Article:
In September of 1775, when the American colonies were preparing for war, a hurricane struck its way up the East Coast, affecting many of the revolutionary players. The hurricane, while taking many lives where it first hit in North Carolina's Outer Banks, did not have much effect on history. Williams uses it as a window in which to view the beginning of the war. Sadly, the window is not big enough to do what he wants to do and, overall, the book lacks cohesion and focus. More than anything, the storm serves as an excuse for an extended metaphor about the brewing political tempest. The book ends with a chapter on a second hurricane that struck Newfoundland shortly after the first struck the East Coast. Where Williams's conclusions that this was a different storm are interesting and new, one must question why they are included on the book of ostensibly about the American Revolution.

Although the premise is weak, and much of the material has been covered before, Williams's writing style is very engaging. For readers who have not yet read their way through the plethora of books on the Revolution, Hurricane of Independence is highly readable and interesting. I'm not just saying that! This book had some organization issues, but really, an excellent writing style and I look forward to reading more by the author.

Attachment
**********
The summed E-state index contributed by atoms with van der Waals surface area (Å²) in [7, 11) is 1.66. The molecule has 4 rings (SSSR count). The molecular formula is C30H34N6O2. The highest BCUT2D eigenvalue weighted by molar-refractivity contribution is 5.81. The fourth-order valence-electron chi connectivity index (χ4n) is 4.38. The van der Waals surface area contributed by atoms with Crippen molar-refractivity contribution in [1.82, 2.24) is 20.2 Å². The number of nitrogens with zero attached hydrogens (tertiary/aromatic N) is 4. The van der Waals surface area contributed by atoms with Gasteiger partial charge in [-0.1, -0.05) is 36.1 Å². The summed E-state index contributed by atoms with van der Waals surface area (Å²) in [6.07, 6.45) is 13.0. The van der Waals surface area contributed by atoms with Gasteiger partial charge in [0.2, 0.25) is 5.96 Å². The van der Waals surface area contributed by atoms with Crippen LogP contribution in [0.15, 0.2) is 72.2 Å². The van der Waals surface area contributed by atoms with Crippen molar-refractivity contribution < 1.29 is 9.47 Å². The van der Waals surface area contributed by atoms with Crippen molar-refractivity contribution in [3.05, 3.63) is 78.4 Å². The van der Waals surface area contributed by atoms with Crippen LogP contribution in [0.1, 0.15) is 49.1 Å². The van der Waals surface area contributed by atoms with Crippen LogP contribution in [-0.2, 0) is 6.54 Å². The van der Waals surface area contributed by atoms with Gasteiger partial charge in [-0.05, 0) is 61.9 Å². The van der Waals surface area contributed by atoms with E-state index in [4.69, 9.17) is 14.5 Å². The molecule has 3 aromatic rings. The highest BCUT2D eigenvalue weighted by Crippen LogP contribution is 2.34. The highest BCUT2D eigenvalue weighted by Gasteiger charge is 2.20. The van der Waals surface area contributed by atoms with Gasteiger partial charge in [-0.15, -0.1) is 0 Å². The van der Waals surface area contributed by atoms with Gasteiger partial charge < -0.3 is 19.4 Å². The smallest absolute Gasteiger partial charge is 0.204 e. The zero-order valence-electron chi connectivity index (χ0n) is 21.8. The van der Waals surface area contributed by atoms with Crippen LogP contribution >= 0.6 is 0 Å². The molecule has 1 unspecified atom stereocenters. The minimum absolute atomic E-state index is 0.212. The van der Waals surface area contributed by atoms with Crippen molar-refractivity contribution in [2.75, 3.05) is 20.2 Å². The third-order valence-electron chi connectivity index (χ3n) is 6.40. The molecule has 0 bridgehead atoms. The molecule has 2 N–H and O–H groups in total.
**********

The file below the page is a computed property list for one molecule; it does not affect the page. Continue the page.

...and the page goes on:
Williams has a knack for writing about the weather and I wish he would have done a history of eighteenth century North American hurricanes. I firmly believe Williams could write a fascinating account, both due to his writing style and the fact that in this title, that is where he really added to the field.

Published by Sourcebooks.

A Treatise of Mathematical Instruments John Robertson

This is a reprint of the third edition of this title, which came out in 1775. Already I know you're asking, "Jennie, why on EARTH did you ask for this book?" Well... science history is pretty cool.

The parts of this book that I understood were really interesting. It's not an easy book to understand--first off, the font is based on the original, when they used s's that looked like f's. Plus, um... math tools I've never seen. And... math.